Another SEC Media Days is behind us. The 1,200 press credentials. The Alabama fans swarming Nick Saban. The delayed appearances by coaches. All are in the history books until this time next year.
To wrap up the three-day event with a nice big bow, we at MrSEC.com thought we’d share 10 observations and opinions with you this morning. Just a few honest takeaways from SEC Media Days. Right or wrong.
In no particular order, here goes…
* If I were a coach heading into the 2013 season I’d feel more comfortable with AJ McCarron or Aaron Murray running my offense than I would Johnny Manziel.
How can I say that about the electric Heisman-winner? Easy. He’s the guy I trust least to make it from August to January without some sort of off-the-field distraction popping up. Not saying he’s not the most naturally gifted of the three quarterbacks. Not saying he wasn’t the most exciting player last year. But McCarron and Murray appear to be solid leaders who are focused on football. Given a choice, I’d take — arguably — the most talented quarterback third.
* McCarron was the big winner with the media in Birmingham, but the TV character Eddie Haskell kept coming to mind.
Hands down, Alabama’s quarterback “won the day” at SEC Media Days on Thursday. He said exactly what most of us in the media said Manziel should have said the previous day. Instead of falling back on his age as an excuse for poor decision-making — as Manziel did — McCarron stated that being 22 was no excuse to “act a fool.” He spoke of his impoverished background. He wouldn’t snitch on Manziel, but he did make it clear that he’s a totally different type of guy. He pushed every button the media wanted pushed.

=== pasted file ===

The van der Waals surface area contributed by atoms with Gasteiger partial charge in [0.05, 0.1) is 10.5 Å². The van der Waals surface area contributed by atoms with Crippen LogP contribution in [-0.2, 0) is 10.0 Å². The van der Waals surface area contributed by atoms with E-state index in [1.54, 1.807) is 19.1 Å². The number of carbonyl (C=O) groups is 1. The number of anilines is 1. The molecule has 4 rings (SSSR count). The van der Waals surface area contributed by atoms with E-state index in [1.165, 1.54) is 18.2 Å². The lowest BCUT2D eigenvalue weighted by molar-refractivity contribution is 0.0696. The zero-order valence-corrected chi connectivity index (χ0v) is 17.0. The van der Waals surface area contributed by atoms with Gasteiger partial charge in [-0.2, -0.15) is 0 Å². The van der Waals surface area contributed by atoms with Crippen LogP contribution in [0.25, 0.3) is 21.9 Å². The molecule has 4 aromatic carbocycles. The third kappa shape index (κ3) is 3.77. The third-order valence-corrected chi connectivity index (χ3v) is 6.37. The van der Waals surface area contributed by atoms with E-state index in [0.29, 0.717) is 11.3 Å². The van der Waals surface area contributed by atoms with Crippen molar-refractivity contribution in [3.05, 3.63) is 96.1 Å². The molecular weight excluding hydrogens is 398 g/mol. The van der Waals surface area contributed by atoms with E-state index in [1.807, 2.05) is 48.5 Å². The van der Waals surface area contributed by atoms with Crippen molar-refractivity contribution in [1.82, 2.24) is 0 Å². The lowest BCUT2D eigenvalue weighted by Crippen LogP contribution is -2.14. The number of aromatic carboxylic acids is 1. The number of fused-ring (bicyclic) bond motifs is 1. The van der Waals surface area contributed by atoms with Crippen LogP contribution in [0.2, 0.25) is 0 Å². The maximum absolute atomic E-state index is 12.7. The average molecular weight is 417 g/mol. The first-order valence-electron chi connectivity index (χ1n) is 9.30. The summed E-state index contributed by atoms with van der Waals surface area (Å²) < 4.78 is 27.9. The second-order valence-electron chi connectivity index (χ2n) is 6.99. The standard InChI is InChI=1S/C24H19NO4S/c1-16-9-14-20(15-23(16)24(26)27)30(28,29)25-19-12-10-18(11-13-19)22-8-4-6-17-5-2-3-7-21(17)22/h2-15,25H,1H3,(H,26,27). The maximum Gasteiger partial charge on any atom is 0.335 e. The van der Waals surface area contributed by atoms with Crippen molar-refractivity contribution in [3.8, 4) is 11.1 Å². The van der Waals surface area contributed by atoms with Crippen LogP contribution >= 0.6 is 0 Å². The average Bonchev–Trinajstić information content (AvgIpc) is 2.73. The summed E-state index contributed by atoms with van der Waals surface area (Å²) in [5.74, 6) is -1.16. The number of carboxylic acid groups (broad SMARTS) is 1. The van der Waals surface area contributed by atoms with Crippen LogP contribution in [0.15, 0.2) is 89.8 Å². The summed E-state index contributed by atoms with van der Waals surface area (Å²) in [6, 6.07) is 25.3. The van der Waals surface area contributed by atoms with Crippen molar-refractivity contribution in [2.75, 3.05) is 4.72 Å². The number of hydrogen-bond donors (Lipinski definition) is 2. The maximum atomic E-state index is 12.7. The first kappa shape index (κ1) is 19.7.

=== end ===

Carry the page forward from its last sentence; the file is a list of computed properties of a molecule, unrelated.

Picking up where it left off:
But I still kept having visions of Eddie Haskell from “Leave it to Beaver” come to mind. Is a guy with this tattoo and this girlfriend really the wide-eyed innocent he purported himself to be? Perhaps. When photographed with Miss Alabama Katherine Webb he does give off a “How did I pull this off?” vibe. Still, McCarron tweeted a not so subtle shot at Manziel on Wednesday night. He was hanging out with A&M’s QB last Friday and this spring the two announced they wanted to vacation together in Key West or Cancun.
I don’t think he’s the 180 degree, polar opposite of Manziel.
* Manziel makes Kevin Sumlin look weak.
To me, the actions of Manziel give the appearance that he’s his own boss. Asked if he’d told Manziel to lay off Twitter, Sumlin grinned and said that maybe their “discussions” had produced a response from Manziel. It was clear to most everyone who saw it that Sumlin felt he had put the kibosh on Manziel’s habit of tweeting. When asked about his disappearance from Twitter, Manziel simply said “maybe he didn’t have anything interesting to say.” There’s a pretty good gap between those reactions.
McCarron said all the right things yesterday. He consistently mentioned Nick Saban as his mentor. He was like a perfectly-trained robot fresh off Saban’s assembly line. By comparison, one gets the feeling that Sumlin hasn’t — or can’t — completely reel in Manziel.
The Aggie quarterback even commented that he didn’t think his conversation with Sumlin regarding the Manning Passing Academy would leak. Was that a suggestion that his coach leaked the talk… or that someone else spoke to the press about it? And speaking of the Manning Camp, Sumlin stated that he learned of Manziel’s departure from the event by representatives of the camp, not from his own quarterback.